By Laura L. Acosta
UTEP News Service
A University of Texas at El Paso program designed to increase the number of low-income students prepared to enter and succeed in postsecondary education has given more than 300 freshmen a head start on the fall semester at UTEP and El Paso Community College (EPCC).
GEAR UP, which stands for Gaining Early Awareness and Readiness for Undergraduate Programs, is a 6-year program funded by the Department of Education at UTEP that provides awareness, academic readiness and support to 7,000 students in the Ysleta, El Paso and Socorro Independent School Districts to pursue a college degree.
This summer marks the end of the GEAR UP grant between UTEP and Ysleta Independent School District (YISD). Referred to as GEAR UP PROYECTO M.A.S. (Motivating Aspiring Students), the grant involved nearly 3,000 students from disadvantaged economic or educational circumstances.
Beginning in the seventh grade and continuing through high school, students like Michael Rangel, a civil engineering major at UTEP, have benefited from the tutoring, mentoring and leadership programs that GEAR UP offers to increase college attendance and success.
“I have been with the program since the seventh grade,” recalled Rangel, who graduated from Parkland High School in June. “In high school, they were always there if we needed tutoring or if we needed help to graduate or with college admissions – they would help us. I found it very useful to take advantage of every opportunity that GEAR UP gave us.”
Rangel took advantage of one more opportunity the program offered participants this summer. For the first time, GEAR UP hosted the College Connection program, which provided recent high school graduates from the Ysleta Independent School District with the knowledge and skills to jump-start their freshman year.
The program provided financial support for 327 students’ tuitions to attend the second summer semester at UTEP or EPCC. Additionally, GEAR UP also provided support for books, meals and transportation to make it easier for students to attend school.
“Our idea was to have a group of students start at UTEP or El Paso Community College to mentor them, build up their confidence and to help them navigate through the whole admissions process, which can be intimidating,” said Juliette M. Caire, GEAR UP executive director. “We want to provide a lot of support with the hope that when they do start in the fall, they would be ready because they would already have a taste of what college is like and what to expect. We really try to have them see that a college campus is very much different from a high school campus.”
The College Connection program allowed students to develop a support network, strengthen their academic skills and familiarize themselves with campus. Students also had access to tutors, student mentors and student peer leaders who helped them with their homework and provided encouragement.
Sebastian Quiñones took part in the program because he wanted to ease into University life before he started the fall semester at UTEP. The psychology major relied on his tutor, Alan Reveles, for advice on what classes to take to make sure he’s on the right track.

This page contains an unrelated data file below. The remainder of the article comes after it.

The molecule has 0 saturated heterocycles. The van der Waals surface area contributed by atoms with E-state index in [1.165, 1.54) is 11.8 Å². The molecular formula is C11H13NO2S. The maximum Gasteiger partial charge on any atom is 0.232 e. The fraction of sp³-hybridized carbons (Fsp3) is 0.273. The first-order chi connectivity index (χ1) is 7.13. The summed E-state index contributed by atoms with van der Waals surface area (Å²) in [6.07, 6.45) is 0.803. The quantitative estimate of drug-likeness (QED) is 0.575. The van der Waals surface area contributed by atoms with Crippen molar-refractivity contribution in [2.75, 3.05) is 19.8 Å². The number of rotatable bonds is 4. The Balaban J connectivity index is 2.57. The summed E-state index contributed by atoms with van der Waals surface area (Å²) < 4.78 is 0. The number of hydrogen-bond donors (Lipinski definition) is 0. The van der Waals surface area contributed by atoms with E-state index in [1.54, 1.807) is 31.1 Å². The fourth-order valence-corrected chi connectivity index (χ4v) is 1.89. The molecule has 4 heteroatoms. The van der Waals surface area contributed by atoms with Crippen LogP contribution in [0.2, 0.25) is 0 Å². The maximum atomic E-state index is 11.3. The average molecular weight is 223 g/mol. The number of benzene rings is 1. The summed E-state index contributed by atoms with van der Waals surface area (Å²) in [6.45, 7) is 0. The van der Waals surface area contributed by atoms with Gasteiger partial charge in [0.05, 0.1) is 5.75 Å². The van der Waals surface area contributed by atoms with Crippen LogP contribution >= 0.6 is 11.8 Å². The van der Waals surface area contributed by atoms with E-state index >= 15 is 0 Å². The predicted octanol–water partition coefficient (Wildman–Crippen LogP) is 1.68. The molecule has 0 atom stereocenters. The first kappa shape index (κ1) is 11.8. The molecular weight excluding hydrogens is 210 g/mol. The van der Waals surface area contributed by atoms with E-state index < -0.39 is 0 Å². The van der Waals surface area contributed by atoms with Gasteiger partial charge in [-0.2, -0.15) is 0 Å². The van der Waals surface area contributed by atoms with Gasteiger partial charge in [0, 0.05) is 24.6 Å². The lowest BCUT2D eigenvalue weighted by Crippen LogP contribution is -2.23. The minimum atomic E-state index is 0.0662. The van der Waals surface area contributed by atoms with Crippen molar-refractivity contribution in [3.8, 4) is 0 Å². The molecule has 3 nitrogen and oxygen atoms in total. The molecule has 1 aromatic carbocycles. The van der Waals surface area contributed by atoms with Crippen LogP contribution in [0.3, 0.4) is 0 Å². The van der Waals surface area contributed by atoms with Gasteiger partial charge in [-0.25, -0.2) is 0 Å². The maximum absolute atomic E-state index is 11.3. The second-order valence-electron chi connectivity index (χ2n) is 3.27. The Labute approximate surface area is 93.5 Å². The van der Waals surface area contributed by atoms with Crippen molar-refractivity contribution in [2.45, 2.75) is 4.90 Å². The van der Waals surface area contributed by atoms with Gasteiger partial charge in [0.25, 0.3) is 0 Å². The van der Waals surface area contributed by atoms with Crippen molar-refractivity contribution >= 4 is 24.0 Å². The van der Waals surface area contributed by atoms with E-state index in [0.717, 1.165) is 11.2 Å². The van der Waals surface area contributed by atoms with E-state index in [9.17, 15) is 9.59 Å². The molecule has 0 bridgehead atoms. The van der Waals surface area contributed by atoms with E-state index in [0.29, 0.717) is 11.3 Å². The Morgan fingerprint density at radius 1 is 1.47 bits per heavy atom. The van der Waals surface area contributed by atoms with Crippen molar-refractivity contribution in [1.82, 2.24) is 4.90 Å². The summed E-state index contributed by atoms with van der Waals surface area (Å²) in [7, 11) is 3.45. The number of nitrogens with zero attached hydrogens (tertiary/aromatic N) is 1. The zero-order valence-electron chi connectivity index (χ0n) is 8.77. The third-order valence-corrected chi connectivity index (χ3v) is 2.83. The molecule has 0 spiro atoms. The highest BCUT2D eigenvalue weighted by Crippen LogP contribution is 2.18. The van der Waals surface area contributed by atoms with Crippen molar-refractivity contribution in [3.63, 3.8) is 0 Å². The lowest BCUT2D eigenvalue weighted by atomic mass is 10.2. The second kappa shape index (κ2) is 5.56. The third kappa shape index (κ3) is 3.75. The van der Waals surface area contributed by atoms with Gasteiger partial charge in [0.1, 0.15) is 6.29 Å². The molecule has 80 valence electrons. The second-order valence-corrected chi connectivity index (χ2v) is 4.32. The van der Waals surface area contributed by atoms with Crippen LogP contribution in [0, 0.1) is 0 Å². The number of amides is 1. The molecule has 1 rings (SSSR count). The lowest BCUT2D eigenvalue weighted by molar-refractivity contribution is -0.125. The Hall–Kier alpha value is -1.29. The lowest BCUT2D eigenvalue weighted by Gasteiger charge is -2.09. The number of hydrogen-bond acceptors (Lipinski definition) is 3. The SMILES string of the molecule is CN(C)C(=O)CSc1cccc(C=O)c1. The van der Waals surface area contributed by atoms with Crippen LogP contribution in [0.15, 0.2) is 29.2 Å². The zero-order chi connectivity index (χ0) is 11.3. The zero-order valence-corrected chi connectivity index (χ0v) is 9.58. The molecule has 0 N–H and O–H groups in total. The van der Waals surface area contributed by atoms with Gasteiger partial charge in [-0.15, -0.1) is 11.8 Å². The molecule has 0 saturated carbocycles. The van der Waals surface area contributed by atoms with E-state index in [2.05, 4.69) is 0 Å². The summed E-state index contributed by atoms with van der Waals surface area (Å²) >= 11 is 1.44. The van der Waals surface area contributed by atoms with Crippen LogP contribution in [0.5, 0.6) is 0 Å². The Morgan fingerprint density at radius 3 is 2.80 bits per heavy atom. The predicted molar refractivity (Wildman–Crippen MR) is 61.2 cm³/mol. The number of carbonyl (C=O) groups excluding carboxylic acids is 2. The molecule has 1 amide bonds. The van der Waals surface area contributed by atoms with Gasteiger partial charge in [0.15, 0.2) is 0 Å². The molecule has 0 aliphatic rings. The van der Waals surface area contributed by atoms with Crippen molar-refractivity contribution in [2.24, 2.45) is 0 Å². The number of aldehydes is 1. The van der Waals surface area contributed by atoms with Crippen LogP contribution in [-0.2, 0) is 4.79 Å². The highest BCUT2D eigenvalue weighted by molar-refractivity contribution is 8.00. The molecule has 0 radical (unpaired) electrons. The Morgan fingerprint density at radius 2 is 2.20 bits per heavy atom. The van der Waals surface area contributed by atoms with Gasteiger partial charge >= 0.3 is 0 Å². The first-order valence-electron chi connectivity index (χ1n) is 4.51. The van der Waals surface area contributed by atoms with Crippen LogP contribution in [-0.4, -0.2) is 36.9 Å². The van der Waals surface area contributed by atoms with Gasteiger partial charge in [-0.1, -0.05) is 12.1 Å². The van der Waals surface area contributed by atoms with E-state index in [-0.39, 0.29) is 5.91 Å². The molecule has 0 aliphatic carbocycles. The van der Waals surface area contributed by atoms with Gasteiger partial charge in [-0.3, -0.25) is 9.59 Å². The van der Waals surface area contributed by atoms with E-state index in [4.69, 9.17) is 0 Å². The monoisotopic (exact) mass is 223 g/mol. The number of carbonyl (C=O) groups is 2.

“If you have trouble knowing what classes to take in the future, we have tutors who are like mentors to help you figure that out,” Quiñones said. “I asked my tutor a lot of questions about psychology and he told me about his experience, and now I’m sure that’s what I want (to study).”
Reveles is a junior at UTEP studying psychology. He tutored 12 students each week during the second summer session.
In addition to assisting students with their academic studies, Reveles also offered them advice on time management and how to balance school with work and a social life.
“I would’ve liked somebody who had just gone through it (to help me),” Reveles said about his first year at UTEP. “There were times that I thought I wasn’t going to get through it, and if somebody would’ve told me, ‘It’s not as hard as you think it is,’ or maybe explained it a little better or simplified it for me in a way that I could understand, it would’ve helped me a lot more. It’s additional support.”
GEAR UP students were selected for the College Connection program if they were exempt from taking the Texas Success Initiative (TSI) assessment in high school. TSI is a program designed to determine if a student is ready for college-level course work in the general areas of reading, writing and mathematics. Students are exempt from the TSI based on their scores on the Texas Assessment of Knowledge and Skills high school exit test.
The program hired a writing instructor to help students with their writing or public speaking projects. Also on the agenda was a series of workshops hosted by Texas Instruments on the UTEP campus where students learned how to use the TI-Nspire graphing calculators, which are used in college-level math courses.
Thanks to the College Connection program, Rangel said he’s excited about the first day of the fall semester at UTEP Aug. 25.
(College is) better than high school,” Rangel said. “For my communication class, I learned how to speak better in front of people. I learned how to organize my essays better. We’re going to have more classes instead of two (during the fall semester), but I think it’ll still be easier. So I’m looking forward to it.”
For information on GEAR UP at UTEP, visit their website.
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